A burnt-out, drug- and sex-addicted punk musician, Billy by name, sets out--with his erstwhile French girlfriend, Chrissa--on a cross-country writing assignment that turns into a ricocheting, brain-searing, agonizing head trip. 17,500 first printing. Tour.
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... guided by a ranging, meditative mind, the story becomes an emblem of how we live now. With candor the teller transforms blunders into the only shapely and reliably honorable offering that can be made of such materials: art. I was captive shortly after word one ... makes Beckett's despair seem chirpy. Billy's most sordid plunges are rendered in a slit-eyed dryness worthy of Burroughs, but Billy is kin to Kafka and Bartleby, as well Hell nails the autoerotic urgency of sexual hunger, our ability at the flick of a neuron to find everyone arousing, the landscape morphing into a mirror of our restlessness. -- Laurie Stone, The Nation
Capable of moments of profound personal insight and revelation as well as acts of profane indecency and sexual deviance, Hell's character both seduces and repels. Yet in the end Mud is Hell's greatest gift as a novelist. In the ambiguity of Mud's characterization lies the power of Hell's language. Only a writer as versatile as Hell could describe Mud's bout with heroin withdrawal with sympathy and pathos, then go on to make us despise his semi-conscious hero. Hell, like Mud, plays a great, bold game with the reader, proving himself as a writer with a vision that is not easy to shake off. -- BookPage
Hell's brilliant junkie novel, Go Now, is prison writing from the lockup of the head, but unlike the majority of addiction testimony, narrator Billy's sentences are hammered out of hard-won insights, snaking around your basic pillars of consciousness, loneliness, self-disgust, oblivion, and sex. -- The Village Voice
[S]harp, clear and hysterically funny. With a detached prose style that is both brutally honest and self-conscious, Hell can be frightfully insightful Forget Jim Carroll, Go Now is the real junkie rock 'n' roll literary masterpiece. -- James Marshall, High Times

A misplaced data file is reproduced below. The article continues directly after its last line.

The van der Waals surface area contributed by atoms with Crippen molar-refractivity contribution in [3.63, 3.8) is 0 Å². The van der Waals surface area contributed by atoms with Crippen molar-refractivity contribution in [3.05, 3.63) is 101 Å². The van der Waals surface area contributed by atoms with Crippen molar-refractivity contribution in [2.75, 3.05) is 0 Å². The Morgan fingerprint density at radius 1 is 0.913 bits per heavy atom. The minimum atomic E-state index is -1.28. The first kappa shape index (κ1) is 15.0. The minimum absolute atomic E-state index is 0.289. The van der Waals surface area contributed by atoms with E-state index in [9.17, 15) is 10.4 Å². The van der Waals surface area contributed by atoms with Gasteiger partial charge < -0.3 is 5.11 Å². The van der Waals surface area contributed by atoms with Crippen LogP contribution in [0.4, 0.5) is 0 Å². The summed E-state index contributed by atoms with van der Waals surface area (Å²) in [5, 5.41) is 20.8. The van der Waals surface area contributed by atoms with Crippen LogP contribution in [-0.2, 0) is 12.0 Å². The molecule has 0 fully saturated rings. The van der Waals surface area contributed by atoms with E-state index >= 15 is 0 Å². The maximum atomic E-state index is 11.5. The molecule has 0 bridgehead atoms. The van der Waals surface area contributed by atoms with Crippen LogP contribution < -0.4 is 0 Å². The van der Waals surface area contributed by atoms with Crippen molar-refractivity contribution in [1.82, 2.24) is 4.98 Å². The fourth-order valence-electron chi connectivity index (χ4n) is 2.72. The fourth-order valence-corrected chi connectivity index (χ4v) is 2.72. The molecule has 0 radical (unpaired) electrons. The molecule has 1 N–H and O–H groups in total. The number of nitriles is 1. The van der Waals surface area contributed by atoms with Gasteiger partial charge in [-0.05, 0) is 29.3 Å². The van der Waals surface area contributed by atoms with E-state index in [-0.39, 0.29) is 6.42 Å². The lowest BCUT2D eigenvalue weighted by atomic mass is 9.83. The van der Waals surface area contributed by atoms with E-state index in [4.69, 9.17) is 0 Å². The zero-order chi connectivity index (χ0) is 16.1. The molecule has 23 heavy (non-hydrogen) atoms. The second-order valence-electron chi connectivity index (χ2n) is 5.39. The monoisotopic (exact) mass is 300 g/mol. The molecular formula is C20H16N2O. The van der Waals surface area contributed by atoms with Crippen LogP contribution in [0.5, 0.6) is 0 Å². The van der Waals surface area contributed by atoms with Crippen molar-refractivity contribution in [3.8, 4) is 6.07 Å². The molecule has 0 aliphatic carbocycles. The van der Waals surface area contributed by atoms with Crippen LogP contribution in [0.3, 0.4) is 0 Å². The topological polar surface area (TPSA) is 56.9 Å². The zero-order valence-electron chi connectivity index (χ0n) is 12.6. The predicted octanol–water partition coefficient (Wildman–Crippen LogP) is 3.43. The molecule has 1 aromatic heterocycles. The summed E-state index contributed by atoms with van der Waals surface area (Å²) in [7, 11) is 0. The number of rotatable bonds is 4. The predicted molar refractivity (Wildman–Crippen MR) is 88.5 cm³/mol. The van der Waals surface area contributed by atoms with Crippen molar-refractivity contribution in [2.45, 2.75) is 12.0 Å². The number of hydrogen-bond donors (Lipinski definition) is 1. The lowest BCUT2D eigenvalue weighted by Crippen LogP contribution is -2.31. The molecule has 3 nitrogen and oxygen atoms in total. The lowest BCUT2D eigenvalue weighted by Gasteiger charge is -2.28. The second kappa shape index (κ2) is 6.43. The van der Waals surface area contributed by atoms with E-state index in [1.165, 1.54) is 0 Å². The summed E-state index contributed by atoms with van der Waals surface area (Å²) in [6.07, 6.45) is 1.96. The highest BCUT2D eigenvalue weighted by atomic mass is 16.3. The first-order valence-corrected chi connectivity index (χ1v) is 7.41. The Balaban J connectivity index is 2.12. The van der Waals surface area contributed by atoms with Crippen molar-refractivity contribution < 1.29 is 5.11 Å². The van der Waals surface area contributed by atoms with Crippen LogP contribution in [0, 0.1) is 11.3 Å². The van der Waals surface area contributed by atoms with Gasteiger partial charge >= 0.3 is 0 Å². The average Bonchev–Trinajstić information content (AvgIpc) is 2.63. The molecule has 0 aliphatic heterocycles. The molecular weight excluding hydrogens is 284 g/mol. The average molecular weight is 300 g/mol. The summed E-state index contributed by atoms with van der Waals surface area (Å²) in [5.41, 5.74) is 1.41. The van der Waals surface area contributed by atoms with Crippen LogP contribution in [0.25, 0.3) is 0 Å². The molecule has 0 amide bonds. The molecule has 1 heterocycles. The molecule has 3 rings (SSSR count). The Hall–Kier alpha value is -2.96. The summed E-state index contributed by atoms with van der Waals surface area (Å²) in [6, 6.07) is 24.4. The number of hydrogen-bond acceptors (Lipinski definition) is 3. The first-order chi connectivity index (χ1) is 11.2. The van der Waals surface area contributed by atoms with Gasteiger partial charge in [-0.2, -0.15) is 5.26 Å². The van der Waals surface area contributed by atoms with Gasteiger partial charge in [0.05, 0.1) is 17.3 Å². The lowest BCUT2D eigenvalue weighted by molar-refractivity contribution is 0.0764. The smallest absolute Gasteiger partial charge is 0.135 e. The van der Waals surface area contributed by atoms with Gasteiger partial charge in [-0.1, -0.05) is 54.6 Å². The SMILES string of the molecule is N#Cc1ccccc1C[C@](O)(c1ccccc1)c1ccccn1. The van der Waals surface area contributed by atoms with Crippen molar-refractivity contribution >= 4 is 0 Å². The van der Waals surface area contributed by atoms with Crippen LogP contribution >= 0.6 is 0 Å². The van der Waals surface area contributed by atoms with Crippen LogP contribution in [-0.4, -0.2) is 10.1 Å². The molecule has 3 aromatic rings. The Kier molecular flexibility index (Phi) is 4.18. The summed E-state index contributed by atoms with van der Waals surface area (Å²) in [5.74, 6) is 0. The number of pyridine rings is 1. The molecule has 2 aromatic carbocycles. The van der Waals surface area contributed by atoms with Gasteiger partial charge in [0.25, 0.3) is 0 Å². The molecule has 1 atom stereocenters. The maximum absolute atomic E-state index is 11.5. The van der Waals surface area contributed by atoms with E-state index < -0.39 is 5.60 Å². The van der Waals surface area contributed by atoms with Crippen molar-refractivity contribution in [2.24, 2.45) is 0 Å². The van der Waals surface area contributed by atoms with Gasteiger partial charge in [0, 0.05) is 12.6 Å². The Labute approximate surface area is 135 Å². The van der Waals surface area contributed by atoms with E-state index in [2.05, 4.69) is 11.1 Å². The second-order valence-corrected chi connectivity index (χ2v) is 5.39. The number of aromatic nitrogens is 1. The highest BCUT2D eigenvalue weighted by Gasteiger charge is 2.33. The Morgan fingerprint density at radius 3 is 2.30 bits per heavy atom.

A punk-rocker of modest renown and a self-styled poet, Hell debuts with a pointless and plotless fiction that lacks either the drug authenticity of a Burroughs or the transgressive aesthetic of an Acker. A junkie's journal, this clumsily written narrative relies on the thinnest of premises: A punk performer named Billy Mud, kept from recording by a record company dispute, is hired to travel cross-country and set down his impressions while his sometime girlfriend takes photos. Despite empty gestures toward literary predecessors (on Baudelaire: ``I identify with him a lot''), Hell, via Mud, mostly poses throughout as a super-studly anti-bourgeois rebel. Mud is so bored (he'd say ``full of ennui'') with his own story that he takes time to describe the physical dimensions of his notebook. And, of course, he describes the new wardrobe he needs if he's to blend in with the normals. Once on the road--no Kerouac he- -he wastes away in motel rooms, planning how to score sex or dope. Luckily, his girlfriend Chrissa is French, so he benefits from the cultural dissonance--i.e., she falls for his tired act. Throughout, Mud's stream-of-drug-consciousness writing is laughably incoherent; his observations on drugs equally silly (``Junk is like an orgasm stretched in time''); and his commentary on America revealing of his own limitations (``America feels boring''). As a social critic, Hell sounds more like Paul Simon than Patti Smith. As a writer? Let's just say that rock lyrics aren't poetry, and addled scribbling not a novel. (Author tour) -- Copyright ©1996, Kirkus Associates, LP. All rights reserved.
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Description du livre Scribner, 1996. Hardcover. État : New. N° de réf. du libraire DADAX0684822342
Description du livre Scribner 1996-06-10, 1996. Hardcover. État : New. First Edition. 0684822342 We guarantee all of our items - customer service and satisfaction are our top priorities. Please allow 4 - 14 business days for Standard shipping, within the US. N° de réf. du libraire TM-0684822342
Description du livre Scribner, 1996. Hardcover. État : New. book. N° de réf. du libraire 0684822342
Description du livre Scribner, 1996. Hardcover. État : New. N° de réf. du libraire P110684822342
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